HAMPDEN, Maine — The Interstate-95 northbound rest area was dedicated Monday in honor of Civil War hero and Brewer native Joshua Chamberlain.
Rep. Arthur “Archie” Verow, D-Brewer, penned the bill that led to the dedication at the Hampden site. Verow was inspired after he noticed that New Jersey rest areas were dedicated to that state’s historic figures.
“I thought that would be a good way to recognize [Maine’s] history,” Verow said at the dedication, noting it is the first of its kind at a Maine rest area. “Chamberlain had a memorable life.”
The Chamberlain rest area is close to Brewer’s Chamberlain Freedom Park, which includes a memorial to Chamberlain as well as a historically significant Underground Railroad site, Charlotte Thompson, president of the Brewer Historical Society, told attendees.
Chamberlain is best known for his leadership of the 20th Maine Volunteer Infantry Regiment in 1863 during the Battle of Gettysburg, which earned him the Medal of Honor, the country’s highest military honor.
He also accepted the Confederate Army’s surrender of arms at Appomattox when the Civil War ended, at the direction of Gen. Ulysses S. Grant, Verow said.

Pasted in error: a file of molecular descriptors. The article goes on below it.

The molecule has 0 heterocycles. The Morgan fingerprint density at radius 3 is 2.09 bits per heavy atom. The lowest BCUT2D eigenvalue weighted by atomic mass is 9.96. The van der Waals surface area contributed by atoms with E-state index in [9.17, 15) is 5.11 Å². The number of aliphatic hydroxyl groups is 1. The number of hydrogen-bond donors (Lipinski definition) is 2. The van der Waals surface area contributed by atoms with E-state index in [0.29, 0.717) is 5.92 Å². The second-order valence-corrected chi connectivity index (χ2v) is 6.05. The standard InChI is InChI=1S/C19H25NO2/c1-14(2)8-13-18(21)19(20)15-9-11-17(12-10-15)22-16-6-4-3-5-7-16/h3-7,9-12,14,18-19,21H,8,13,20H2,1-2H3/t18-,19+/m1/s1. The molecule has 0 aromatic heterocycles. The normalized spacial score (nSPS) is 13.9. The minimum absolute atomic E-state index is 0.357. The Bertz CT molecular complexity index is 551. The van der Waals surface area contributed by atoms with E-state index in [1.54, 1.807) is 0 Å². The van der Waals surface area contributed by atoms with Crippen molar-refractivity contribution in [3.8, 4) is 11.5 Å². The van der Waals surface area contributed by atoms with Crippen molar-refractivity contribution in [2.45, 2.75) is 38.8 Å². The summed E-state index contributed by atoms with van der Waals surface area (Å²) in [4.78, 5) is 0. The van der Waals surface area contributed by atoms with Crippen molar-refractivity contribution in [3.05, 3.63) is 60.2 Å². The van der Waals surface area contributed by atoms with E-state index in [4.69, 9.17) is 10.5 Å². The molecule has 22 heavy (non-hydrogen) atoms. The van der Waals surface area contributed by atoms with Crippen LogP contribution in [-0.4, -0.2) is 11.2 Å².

“He had his men salute” the Confederate troops, Verow said, which led southern leaders to respect his actions. They “still remember Chamberlain with the highest esteem,” the Brewer state representative said.
Chamberlain, who achieved the rank of general, was wounded six times in battle and had horses shot out from underneath him but still continued on, according to Sen. Andre Cushing, R-Newport.
“To me, it’s the epitome of what Maine has done for our country,” Cushing said.
After the war, Chamberlain served as Maine’s governor and was president of Bowdoin College, his alma mater.
“Chamberlain’s legacy is not only of statewide but also national importance,” Verow said in a press release. “More people should know he was born and raised in Brewer. Naming the rest area for him is an opportunity to celebrate our local history and invite visitors to spend time in our area.”
Chamberlain died in 1914 at the age of 86.
“Any opportunity to honor Chamberlain’s legacy in the state and the nation is one we should take, not to mention the chance to encourage visitors to spend time here,” Rep. Jim Davitt, D-Hampden, who co-sponsored the measure, said in the press release.
“He clearly never forgot the part of Maine where he came from and I’m sure he’d be pleased today to learn that we haven’t forgotten him,” said Larissa Vigue Picard, executive director of the Pejepscot Historical Society in Brunswick, which operates a Chamberlain Museum in a home the historic figure once owned.